post #8 of 42
Quote:
Originally Posted by Raven Crimson View Post

I assume that as long as Blu-Ray player in use is displaying 0-255 correctly, my way is working right.

Where in the Blu-Ray spec does it state that Blu-Ray uses PC values (0-255) instead of industry-standard video values (16-235)??
post #9 of 42
Quote:
Originally Posted by fairchild99 View Post

In this scene you can notice dancing green pixels in this scene.

I would have thought, you have a LG plasma, but your profile says otherwise.
post #10 of 42
Quote:
Originally Posted by cavu View Post

Where in the Blu-Ray spec does it state that Blu-Ray uses PC values (0-255) instead of industry-standard video values (16-235)??

I don't know. I assumed that 16-235 was a DVD thing, and newer content utilized 0-255. Please correct my assumption if I'm wrong. All I know is that my PS3 does display 0-255 correctly, and so I calibrate my displays based off that. I'm a gamer first, movie watcher second.

I have watched Blu-Rays, there have been plenty of scenes that have shown blacks with no dithering, so I assumed either it's showing real zero black, or the content is being forced to go down to 0 black. Either way, it doesn't LOOK off, so I'm content with my way of doing it.

I don't even use a calibration disc, and mainly care about blacks being as black as the display allows, while preserving all the shadow detail it can possibly have. The most recent displays have had a pretty good preset that doesn't need much tweaking outside of the brightness setting (like my ST30 being pretty accurate on the Cinema setting). It certainly looks good enough not to miss some minor color inaccuracy as long as the brightness is correct.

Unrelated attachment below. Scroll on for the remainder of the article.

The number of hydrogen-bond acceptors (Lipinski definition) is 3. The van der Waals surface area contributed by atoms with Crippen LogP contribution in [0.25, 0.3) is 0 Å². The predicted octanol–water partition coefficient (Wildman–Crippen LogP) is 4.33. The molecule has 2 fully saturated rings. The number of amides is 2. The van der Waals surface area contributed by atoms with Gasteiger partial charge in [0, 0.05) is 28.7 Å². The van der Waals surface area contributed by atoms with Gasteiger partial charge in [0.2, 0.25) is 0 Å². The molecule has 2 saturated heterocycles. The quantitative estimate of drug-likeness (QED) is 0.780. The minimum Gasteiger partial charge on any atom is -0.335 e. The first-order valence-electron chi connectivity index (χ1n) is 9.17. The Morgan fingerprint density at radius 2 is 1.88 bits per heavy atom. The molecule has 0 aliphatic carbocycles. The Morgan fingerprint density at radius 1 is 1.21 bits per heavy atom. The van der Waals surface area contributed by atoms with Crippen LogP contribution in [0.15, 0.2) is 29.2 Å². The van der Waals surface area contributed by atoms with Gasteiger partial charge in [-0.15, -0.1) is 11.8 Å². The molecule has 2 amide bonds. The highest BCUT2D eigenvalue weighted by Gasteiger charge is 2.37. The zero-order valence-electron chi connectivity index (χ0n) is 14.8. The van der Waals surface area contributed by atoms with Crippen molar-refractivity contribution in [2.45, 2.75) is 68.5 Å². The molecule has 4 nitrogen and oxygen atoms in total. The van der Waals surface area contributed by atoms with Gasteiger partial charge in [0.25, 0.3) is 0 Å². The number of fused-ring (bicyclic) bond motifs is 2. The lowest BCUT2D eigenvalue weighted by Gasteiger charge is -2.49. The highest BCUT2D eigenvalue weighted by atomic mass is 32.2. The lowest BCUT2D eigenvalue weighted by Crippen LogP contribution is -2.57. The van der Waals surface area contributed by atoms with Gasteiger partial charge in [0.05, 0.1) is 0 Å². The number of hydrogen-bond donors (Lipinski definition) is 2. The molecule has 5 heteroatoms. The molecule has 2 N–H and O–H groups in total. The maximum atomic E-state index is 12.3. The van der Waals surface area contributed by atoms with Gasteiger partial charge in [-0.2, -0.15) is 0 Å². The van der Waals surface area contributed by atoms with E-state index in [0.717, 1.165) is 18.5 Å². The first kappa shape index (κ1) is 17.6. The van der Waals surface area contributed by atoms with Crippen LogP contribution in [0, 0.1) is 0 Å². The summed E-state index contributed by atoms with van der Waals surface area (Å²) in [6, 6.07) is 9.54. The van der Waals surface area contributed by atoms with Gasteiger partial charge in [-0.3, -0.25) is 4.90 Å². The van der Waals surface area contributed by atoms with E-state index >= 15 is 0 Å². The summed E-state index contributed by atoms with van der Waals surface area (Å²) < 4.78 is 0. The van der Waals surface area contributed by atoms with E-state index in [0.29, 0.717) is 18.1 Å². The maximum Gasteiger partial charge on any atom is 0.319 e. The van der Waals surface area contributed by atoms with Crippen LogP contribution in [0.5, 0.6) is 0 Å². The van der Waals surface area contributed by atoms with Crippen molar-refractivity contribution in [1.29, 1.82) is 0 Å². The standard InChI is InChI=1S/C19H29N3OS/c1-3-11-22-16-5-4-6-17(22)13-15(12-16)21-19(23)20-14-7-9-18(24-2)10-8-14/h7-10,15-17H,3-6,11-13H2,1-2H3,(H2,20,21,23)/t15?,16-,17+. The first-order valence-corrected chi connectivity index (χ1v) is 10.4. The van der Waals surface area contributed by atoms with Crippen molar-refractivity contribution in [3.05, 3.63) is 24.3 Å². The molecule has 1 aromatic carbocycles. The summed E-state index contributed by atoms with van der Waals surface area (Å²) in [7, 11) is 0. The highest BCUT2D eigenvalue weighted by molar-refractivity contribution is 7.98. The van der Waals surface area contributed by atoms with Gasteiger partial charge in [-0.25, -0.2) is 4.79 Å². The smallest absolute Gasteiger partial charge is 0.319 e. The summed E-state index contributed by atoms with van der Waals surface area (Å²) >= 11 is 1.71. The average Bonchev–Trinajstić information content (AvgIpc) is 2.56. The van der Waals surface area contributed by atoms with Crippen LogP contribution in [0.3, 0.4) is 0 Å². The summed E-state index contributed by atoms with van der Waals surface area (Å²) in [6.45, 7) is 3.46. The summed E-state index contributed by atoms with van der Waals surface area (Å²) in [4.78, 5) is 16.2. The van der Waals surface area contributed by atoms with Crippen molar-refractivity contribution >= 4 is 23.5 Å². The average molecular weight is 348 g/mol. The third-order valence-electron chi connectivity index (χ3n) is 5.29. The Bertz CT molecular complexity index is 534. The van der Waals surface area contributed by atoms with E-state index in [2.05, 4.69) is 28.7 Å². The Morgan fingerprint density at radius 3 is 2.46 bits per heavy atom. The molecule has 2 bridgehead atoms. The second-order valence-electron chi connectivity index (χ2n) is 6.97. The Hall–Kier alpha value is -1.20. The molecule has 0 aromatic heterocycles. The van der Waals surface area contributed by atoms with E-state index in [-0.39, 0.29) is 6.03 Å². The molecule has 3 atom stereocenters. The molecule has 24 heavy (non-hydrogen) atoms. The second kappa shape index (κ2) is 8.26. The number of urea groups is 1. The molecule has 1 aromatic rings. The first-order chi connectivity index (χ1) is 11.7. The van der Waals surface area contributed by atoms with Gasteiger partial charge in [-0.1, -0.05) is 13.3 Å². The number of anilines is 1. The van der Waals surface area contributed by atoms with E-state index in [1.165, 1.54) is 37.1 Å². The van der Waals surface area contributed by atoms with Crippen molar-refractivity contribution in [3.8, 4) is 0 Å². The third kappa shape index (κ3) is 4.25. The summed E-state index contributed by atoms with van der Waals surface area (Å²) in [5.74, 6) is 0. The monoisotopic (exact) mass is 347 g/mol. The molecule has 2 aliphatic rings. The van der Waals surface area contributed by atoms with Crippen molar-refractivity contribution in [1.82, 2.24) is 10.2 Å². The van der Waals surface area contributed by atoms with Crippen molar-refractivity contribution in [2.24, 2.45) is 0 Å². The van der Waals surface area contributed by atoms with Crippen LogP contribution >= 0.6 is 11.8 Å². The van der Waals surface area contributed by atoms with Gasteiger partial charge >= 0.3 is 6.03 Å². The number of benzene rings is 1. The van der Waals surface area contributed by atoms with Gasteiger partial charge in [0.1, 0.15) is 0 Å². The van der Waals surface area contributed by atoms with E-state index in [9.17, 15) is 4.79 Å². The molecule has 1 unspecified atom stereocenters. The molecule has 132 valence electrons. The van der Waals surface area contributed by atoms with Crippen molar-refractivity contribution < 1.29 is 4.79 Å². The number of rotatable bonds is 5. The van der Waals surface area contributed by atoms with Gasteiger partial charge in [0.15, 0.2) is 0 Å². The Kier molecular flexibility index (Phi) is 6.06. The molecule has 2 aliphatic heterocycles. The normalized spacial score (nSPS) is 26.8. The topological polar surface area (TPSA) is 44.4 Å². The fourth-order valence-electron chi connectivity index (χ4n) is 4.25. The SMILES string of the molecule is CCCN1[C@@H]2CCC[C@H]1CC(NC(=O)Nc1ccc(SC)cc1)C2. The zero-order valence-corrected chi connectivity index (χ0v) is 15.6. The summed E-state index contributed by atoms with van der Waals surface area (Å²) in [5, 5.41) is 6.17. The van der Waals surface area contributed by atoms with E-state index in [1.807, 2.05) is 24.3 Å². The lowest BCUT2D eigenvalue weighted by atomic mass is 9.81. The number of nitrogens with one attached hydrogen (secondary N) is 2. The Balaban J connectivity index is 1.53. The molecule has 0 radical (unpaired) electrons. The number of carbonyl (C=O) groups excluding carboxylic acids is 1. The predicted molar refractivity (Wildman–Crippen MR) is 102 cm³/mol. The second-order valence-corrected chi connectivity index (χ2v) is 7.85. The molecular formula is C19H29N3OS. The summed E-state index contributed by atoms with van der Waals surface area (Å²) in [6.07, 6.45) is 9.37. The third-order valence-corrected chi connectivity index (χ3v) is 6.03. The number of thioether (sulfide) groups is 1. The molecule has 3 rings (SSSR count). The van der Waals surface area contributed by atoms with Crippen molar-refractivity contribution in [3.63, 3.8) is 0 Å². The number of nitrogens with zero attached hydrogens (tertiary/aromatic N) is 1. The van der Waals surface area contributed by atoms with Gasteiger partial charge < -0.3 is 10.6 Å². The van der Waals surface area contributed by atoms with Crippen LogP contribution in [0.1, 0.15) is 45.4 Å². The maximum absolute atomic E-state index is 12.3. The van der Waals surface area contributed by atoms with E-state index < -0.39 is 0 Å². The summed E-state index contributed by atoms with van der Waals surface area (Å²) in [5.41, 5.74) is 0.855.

post #11 of 42
Quote:
Originally Posted by Raven Crimson View Post

Please correct my assumption if I'm wrong.

You are wrong.
post #12 of 42
Quote:
Originally Posted by Turrican4D View Post
I would have thought, you have a LG plasma, but your profile says otherwise.
No this is on my Panny S2. I have my set calibrated with a Display2 meter + HCFR and the picture looks great. The dancing pixels (particularly green) show up during some dark scenes in some movies I've found. It might just be the way the disc was mastered (I notice it clearly in Harry Potter 7) But my brightness is set correct per the AVS HD 709 disc as well as verified with the S&M disc.
post #13 of 42